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DispL.A. Case #13: Handbill From Club Alabam
The history of Los Angeles as told through 232 objects.
Los Angeles was founded on September 4, 1781. Between now and the 232nd anniversary, we are gathering the stories behind iconic objects that help explain our city. Los Angeles is older than Chicago, Atlanta or Washington, D.C. In fact, when L.A.’s founders were gathering at El Pueblo, New York City was still occupied by the British army. We have a long story to tell, let’s take a look back and see where the city came from. Feel free to add to this exhibition. Email your ideas to [email protected]
When artists like Louis Armstrong and Duke Ellington came to Los Angeles in the 1930s and ‘40s, they were invited to perform at the swanky nightclubs on the Sunset Strip, but asked to trek to Central Avenue for overnight accommodations. The Hotel Dunbar, at 42nd and Central, was the center of black Los Angeles and clubs like Last Word and The Downbeat sprang up around it. The most famous of the nightspots was the Club Alabam, which advertised itself as the “Finest Harlem Cafe In America” when it opened next door to the hotel in 1930. The luxurious room had a fabric swag ceiling and an interior filled with palms like the ones seen at the Ambassador Hotel’s Cocoanut Grove. Jazz legend Art Pepper described the club as “A huge room with beautiful drapes and silks and sparklers and colored lights turning and flashing. The bandstand was plush and gorgeous with curtains that glistened.” There were 28 acts in the anniversary party advertised on this playbill including Eddie “Rochester” Anderson of The Jack Benny Show and a group of “dancing creole beauties.” The big band and jazz crowds kept the good times running for more than two decades. “It was a sea of opulence, big hats and white fluffy fur.” Pepper later remembered, but the party was over by the 1950s. In 1964, the Civil Rights Act outlawed discrimination in hotels and theaters and the Watts Riots the following year marked the end of the Central Avenue nightlife scene.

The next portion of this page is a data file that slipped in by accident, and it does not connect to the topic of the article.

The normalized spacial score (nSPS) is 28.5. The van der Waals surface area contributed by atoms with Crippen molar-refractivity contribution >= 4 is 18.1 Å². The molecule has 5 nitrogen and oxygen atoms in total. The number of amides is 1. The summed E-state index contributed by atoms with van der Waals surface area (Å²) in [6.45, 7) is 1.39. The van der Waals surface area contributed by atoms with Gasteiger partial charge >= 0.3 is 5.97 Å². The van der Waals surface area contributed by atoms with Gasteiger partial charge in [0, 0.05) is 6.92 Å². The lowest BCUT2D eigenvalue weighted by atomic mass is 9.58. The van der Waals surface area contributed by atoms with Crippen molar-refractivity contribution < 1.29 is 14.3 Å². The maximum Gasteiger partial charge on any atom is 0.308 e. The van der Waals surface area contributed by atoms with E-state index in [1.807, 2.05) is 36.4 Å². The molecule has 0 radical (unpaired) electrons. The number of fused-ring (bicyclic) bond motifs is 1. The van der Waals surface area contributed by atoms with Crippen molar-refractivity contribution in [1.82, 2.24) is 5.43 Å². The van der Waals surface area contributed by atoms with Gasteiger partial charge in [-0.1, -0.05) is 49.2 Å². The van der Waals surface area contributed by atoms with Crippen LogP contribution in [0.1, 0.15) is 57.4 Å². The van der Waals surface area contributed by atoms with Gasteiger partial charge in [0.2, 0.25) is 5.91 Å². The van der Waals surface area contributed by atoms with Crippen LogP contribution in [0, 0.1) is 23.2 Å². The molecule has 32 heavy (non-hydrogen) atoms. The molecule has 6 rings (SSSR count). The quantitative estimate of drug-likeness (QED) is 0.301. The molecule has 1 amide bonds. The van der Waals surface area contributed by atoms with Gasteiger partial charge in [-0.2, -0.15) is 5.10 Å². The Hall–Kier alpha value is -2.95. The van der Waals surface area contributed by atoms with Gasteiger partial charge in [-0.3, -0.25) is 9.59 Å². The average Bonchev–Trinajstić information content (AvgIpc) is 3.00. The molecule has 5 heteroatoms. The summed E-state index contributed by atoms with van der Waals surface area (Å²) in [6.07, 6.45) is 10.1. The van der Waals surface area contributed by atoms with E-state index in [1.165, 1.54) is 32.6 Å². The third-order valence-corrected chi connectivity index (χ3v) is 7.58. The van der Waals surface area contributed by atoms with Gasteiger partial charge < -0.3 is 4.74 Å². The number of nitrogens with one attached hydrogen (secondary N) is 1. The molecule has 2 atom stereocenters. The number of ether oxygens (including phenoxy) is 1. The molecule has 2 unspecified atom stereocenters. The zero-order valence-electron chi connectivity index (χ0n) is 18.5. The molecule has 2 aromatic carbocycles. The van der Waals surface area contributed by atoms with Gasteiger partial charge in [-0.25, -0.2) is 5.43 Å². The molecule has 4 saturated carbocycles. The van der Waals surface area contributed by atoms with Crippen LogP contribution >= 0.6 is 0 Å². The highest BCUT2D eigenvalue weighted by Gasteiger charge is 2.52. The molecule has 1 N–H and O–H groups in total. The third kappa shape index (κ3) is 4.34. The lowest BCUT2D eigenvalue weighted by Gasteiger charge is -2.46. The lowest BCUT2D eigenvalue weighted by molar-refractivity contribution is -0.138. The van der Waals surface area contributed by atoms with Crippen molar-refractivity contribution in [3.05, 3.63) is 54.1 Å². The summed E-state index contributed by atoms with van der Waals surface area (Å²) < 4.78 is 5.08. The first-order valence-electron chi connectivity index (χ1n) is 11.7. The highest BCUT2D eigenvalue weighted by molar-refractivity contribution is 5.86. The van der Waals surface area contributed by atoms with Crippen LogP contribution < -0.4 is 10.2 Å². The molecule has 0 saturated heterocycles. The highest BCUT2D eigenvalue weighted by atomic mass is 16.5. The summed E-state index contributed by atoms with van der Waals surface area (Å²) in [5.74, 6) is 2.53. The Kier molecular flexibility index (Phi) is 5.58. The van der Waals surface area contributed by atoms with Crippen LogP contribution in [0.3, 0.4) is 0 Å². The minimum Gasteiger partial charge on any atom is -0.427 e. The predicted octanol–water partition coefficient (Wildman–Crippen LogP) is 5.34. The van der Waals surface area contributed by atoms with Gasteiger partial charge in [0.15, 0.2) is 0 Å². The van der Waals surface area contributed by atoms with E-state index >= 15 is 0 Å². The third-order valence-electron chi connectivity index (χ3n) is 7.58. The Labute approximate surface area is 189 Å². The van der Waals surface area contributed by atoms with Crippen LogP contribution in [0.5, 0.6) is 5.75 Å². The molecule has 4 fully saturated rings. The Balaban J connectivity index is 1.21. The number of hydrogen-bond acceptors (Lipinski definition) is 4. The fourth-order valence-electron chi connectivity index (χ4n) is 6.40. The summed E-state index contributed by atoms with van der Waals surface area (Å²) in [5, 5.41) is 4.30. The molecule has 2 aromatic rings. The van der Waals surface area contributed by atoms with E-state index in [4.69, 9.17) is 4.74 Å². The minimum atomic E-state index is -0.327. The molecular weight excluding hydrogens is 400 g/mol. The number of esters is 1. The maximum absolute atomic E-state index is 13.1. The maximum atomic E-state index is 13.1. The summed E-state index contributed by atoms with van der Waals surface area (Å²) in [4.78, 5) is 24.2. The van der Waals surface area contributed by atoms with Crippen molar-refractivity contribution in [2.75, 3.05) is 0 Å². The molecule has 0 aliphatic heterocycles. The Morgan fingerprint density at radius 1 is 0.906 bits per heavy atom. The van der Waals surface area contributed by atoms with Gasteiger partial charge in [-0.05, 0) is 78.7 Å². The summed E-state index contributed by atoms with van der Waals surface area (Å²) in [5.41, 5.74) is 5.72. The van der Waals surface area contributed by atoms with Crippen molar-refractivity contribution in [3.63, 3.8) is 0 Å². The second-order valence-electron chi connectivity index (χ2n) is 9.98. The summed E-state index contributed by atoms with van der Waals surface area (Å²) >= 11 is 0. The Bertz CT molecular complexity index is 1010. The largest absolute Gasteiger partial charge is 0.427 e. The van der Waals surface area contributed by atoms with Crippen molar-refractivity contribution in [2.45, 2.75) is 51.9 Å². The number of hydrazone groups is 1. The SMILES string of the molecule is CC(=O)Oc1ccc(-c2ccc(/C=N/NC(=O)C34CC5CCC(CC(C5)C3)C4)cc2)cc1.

Photograph Courtesy Jim Heimann